2016 was the year of VR. If you took that to mean the beginning of the VR age — a glorious time where headsets fly off the shelves and everyone runs to the nearest gaming rig to plug in — you’d be wrong. We’re only a year into this so-called “next big thing” and it’s hard not to notice signs of dwindling interest.
SXSW, though, hasn’t really gotten the memo.
If CES was VR heaven — featuring accessories, games, and everything else you can slap a VR label on — SXSW is its fiery underworld equivalent. Just two months later, the excitement has faded, and it’s time to take your headset out to pasture. It’s over, and the only thing that remains are publishers trying to squeeze every last dime out of a trend that never really caught on.
It’s not VR’s fault. It seems consumers just weren’t ready, nor was the technology. In fact, there are dozens of reasons analysts will find to explain VRs failure, but there are really only a few that are important.
Barrier to entry
Of the “big three” headset manufacturers, Sony was the clear-cut winner in 2016, selling more than 745,000 units. Oculus managed to sell just under a third that amount (243,000), while HTC shipped 420,000 units, according to SuperData Research.
Sony’s dominance detailed the problems Oculus and HTC face moving forward. Both are a third-party solution to existing hardware, and expensive hardware at that. Sony, on the other hand, kills the barrier to entry problem by offering a plug-and-play solution to hardware millions already own. At $399, it’s a cheaper — albeit under-spec’d (when compared to Oculus and HTC) — option that taps into an established ecosystem full of gamers looking for new experiences.
Spending thousands on a gaming PC is nothing new to gamers.
Adding a $600-ish VR headset is a drop in the bucket compared to the money some have tucked away inside PC cases with flashing LEDs, high-end components, and enough fans to cool a small server farm.
This is Oculus and HTC’s market, and one both have done reasonably well to tap. The problem, however, is that most casual gamers are of the console variety.
It’s looking bleak
Sony shot out of the gates, but it’s only as good as the content it offers. So far, we have a handful of release titles, and one blockbuster: Resident Evil 7. Adoption will inevitably slow if Sony doesn’t pick up the pace, and unfortunately, there’s really not all that much on the horizon to be excited about. For Sony, this is bad news. It needs more content at a time when developers are shifting away from VR just as fast as they embraced it.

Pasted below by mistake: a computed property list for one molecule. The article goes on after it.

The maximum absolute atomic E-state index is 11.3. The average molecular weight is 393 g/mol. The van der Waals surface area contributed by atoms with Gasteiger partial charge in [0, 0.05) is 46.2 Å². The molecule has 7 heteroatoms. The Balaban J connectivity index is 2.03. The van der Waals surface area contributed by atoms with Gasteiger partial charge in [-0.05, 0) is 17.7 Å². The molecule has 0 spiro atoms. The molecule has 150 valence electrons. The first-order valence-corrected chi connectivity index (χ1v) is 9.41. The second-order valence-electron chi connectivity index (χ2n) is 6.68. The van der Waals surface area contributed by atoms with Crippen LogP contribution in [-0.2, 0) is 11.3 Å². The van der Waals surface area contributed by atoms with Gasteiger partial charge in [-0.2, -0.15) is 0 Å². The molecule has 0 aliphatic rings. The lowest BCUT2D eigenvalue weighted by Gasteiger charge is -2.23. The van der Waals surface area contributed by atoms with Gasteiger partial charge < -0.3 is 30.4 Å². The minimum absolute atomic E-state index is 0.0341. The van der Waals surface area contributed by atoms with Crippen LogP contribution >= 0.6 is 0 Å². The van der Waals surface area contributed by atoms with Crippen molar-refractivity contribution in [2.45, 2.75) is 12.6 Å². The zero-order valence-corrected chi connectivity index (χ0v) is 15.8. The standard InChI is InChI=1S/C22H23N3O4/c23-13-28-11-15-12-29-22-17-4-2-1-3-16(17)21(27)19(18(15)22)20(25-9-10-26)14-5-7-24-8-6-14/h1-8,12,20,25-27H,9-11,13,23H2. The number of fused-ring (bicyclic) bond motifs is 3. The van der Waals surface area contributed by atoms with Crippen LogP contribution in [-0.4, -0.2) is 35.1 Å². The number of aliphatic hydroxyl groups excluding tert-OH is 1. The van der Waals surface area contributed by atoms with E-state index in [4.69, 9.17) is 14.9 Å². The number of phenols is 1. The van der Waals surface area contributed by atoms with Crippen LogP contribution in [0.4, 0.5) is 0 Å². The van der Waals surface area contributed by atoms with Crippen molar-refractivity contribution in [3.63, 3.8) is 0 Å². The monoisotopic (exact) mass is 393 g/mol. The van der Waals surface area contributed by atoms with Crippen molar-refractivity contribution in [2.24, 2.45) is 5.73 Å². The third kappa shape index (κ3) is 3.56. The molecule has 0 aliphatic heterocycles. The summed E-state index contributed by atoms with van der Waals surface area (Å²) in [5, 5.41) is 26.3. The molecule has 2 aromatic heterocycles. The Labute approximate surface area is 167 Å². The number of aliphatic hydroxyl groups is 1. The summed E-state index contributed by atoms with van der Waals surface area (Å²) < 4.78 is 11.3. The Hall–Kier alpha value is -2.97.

RocketWerkz LTD., creators of “Out of Ammo” — a $20 VR game — have recouped only 60-percent of the estimated $650,000 it cost to make the indie title. According to Dean Hall, the company’s chief executive:
The future of virtual reality is very bright, but in the short term, it’s not where we see ourselves. The return on investment is not enough for us.
Voyager Capitol offers another cautionary tale. After investing in Envelop VR — a company that allows users to interact virtually with traditional desktop apps — the company closed the doors last month after raising more than $5 million, according to Erik Benson, a senior partner at Voyager.
“All the enthusiasm from VR manufacturers and developers just hasn’t been met with the same volume from the consumer market,” said Shauna Heller, founder of advisory firm Clay Park VR and a former developer relations specialist at Oculus.
The path forward for higher-end manufacturers seems to be in bundled hardware. Sony is the clear favorite here, but both Oculus and HTC have explored bundles that include the headset and a PC capable of running it. Unfortunately, these are still $1,500-plus solutions, compared with half that for a PlayStation console and a PS VR headset — although it’s probably the worst option of the three for the hardcore gamer.
Until a VR enthusiast can walk into a local Best Buy or Walmart and plop down a fixed amount that includes a beast of a PC bundled with a high-end headset, the market is going to continue sluggish growth until it stalls altogether. If you want to pick up the pace, you have to hit consumers where they are — mobile devices. There are only a handful of machines capable of such a feat so far, but it’s clear this is the path forward. You’ll have to hit the laptop market, or beg and plea with consumers who’ve long-since abandoned desktop PCs to take a step back in time.
It’s a stretch to believe this is even a possibility.
By all accounts, none of these solutions are the answer. Instead, consumers are turning to smartphone-friendly solutions like Google Cardboard, or Samsung’s Gear VR. Like Sony, both offer a solution to use existing hardware without breaking the bank on upgrades — assuming you have a flagship smartphone. Smartphone VR solutions offer another benefit too: it’s easier to demonstrate the experience. Unlike PC or console-based solutions, you’re typically carrying around all you need in your pocket. Just plug in a viewer, and you’re experiencing VR within minutes.
Trade shows like SXSW are the perfect example of tone deaf manufacturers ignoring consumer demand. As headsets from Google and Samsung continue to get more approachable, HTC and Oculus are quickly on their way to a fork in the road.
On the right, compromise. The left, obscurity.